"Vital Statistics" that quantitatively describe the science
and engineering activities in the University today. We also look at comparable
benchmark measures for our competitors:
- Critical mass of faculty;
- Computing, laboratory, and teaching infrastructure;
- Number of students in the education programs, both undergraduate and
- Instruction and research space required;
- Research grant income levels;
- Industry partnerships current and potential;
- Intellectual property potential; and
- Potential for improvement in the rankings.
In addition, we will forecast federal research funding trends. Funding
levels are growing in selected areas. We want to assure U.Va. is positioned
In summary, we are evaluating alternatives. We are comparing ourselves
to our peers and our competitors, both qualitatively and quantitatively.
The Science and Technology Commission has met biweekly during the spring
and fall semesters. In addition, the commission recently held two important
- Commission members met with the presidents of the National Academy
of Science and the National Academy of Engineering here in Charlottesville.
We discussed possible futures for university programs in science and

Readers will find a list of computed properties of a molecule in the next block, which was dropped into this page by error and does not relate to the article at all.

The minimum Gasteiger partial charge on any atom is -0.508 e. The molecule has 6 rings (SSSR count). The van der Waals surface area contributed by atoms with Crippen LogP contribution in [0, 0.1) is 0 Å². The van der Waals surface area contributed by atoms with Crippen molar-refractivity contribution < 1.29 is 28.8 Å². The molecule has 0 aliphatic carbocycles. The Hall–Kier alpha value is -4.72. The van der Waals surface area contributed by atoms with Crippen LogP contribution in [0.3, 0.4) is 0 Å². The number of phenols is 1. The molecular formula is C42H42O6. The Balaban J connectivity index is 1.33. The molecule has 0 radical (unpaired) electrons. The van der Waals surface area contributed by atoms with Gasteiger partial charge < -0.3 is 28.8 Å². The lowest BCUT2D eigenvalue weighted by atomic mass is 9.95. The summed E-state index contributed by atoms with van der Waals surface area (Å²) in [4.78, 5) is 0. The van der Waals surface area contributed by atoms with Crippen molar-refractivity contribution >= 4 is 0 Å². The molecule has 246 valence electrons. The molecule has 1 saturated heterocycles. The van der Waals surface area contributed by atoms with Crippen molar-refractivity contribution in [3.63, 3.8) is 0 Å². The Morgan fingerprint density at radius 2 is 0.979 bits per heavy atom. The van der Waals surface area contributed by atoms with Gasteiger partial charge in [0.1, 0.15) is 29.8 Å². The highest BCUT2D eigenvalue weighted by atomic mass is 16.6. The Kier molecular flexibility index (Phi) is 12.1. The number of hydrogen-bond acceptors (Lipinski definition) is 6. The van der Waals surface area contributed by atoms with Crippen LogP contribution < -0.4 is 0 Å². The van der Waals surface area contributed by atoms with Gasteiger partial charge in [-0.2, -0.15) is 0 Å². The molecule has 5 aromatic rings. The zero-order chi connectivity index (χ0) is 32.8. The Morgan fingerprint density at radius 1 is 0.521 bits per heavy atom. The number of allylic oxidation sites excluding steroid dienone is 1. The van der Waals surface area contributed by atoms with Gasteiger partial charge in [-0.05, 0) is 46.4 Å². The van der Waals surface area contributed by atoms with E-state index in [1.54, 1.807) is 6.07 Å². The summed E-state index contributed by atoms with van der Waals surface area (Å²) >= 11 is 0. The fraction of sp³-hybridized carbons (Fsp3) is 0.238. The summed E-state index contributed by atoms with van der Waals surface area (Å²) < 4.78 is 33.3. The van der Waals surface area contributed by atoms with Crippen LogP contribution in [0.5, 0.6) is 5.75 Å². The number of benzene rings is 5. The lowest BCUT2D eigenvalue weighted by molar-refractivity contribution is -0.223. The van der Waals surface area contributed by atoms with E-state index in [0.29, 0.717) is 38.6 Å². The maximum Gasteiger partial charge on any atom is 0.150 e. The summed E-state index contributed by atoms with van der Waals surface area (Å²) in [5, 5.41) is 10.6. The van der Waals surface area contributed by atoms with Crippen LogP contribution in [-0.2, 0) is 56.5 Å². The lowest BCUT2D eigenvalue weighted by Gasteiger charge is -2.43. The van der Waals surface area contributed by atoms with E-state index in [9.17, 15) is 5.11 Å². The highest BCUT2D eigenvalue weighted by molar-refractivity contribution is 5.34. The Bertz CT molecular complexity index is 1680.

engineering in the 21st century.
- In September, the commission held a two-day workshop. Faculty from
a dozen other universities discussed initiatives and programs in science
and engineering. We heard from university presidents, deans, and institute
directors. They each discussed a specific scientific area, their strategy
to achieve excellence, the resources required to field their initiative,
and the success and failure to date of the endeavor. We inquired about
the quantitative benchmark measures that I mentioned earlier.
Among the universities represented were the University of Illinois,
Stanford, Virginia Tech, Penn State, the University of Pennsylvania,
Cornell, the University of Florida, and Rutgers.
Today, we are distilling lessons learned form the workshop. We are
building straw-man business cases for each of several potential focus
areas. Each business case defines what it would take to be world-class
in that area.
During the Next Year
In the coming months, this commission will refine a set of recommendations.
In doing so, we will enter a dialogue with the stakeholders: students,
faculty, you the Board of Visitors, alumni, and the University
The Commission will define a set of fundamental principles that can guide
University decision-making and priority-setting, as well as the strategic
investment that will be required to advance in science and engineering.
I will be back to discuss with you a set of recommendations. Those recommendations
will define how this University can excel in education and research in
science and engineering. These recommendations will chart a course so
that Mr. Jeffersons University can:
- Produce new, profound knowledge in some areas of science and engineering
that will substantially advance society; and
- Prepare students to lead and to contribute to a society propelled
forward on the wave of technology.